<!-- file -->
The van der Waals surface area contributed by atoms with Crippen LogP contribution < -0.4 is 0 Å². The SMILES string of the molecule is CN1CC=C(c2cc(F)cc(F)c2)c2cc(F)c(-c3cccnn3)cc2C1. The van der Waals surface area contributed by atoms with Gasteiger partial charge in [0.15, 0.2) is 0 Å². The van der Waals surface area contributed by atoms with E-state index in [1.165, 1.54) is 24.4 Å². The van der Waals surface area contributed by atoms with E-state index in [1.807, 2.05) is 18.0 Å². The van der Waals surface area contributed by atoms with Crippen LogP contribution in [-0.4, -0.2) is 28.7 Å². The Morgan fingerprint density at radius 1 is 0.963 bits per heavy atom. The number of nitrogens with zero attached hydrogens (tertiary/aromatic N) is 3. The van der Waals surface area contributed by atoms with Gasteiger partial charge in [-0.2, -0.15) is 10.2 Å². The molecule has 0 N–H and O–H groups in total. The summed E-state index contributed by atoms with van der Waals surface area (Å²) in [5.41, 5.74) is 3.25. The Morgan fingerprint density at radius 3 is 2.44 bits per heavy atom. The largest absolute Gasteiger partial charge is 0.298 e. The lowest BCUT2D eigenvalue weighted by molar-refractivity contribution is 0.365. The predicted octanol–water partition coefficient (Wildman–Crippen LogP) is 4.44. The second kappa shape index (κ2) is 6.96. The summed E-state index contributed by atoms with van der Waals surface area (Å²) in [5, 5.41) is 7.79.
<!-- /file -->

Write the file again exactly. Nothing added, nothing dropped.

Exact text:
The van der Waals surface area contributed by atoms with Crippen LogP contribution < -0.4 is 0 Å². The SMILES string of the molecule is CN1CC=C(c2cc(F)cc(F)c2)c2cc(F)c(-c3cccnn3)cc2C1. The van der Waals surface area contributed by atoms with Gasteiger partial charge in [0.15, 0.2) is 0 Å². The van der Waals surface area contributed by atoms with E-state index in [1.165, 1.54) is 24.4 Å². The van der Waals surface area contributed by atoms with E-state index in [1.807, 2.05) is 18.0 Å². The van der Waals surface area contributed by atoms with Crippen LogP contribution in [-0.4, -0.2) is 28.7 Å². The Morgan fingerprint density at radius 1 is 0.963 bits per heavy atom. The number of nitrogens with zero attached hydrogens (tertiary/aromatic N) is 3. The van der Waals surface area contributed by atoms with Gasteiger partial charge in [-0.2, -0.15) is 10.2 Å². The molecule has 0 N–H and O–H groups in total. The summed E-state index contributed by atoms with van der Waals surface area (Å²) in [5.41, 5.74) is 3.25. The Morgan fingerprint density at radius 3 is 2.44 bits per heavy atom. The largest absolute Gasteiger partial charge is 0.298 e. The lowest BCUT2D eigenvalue weighted by molar-refractivity contribution is 0.365. The predicted octanol–water partition coefficient (Wildman–Crippen LogP) is 4.44. The second kappa shape index (κ2) is 6.96. The summed E-state index contributed by atoms with van der Waals surface area (Å²) in [5, 5.41) is 7.79.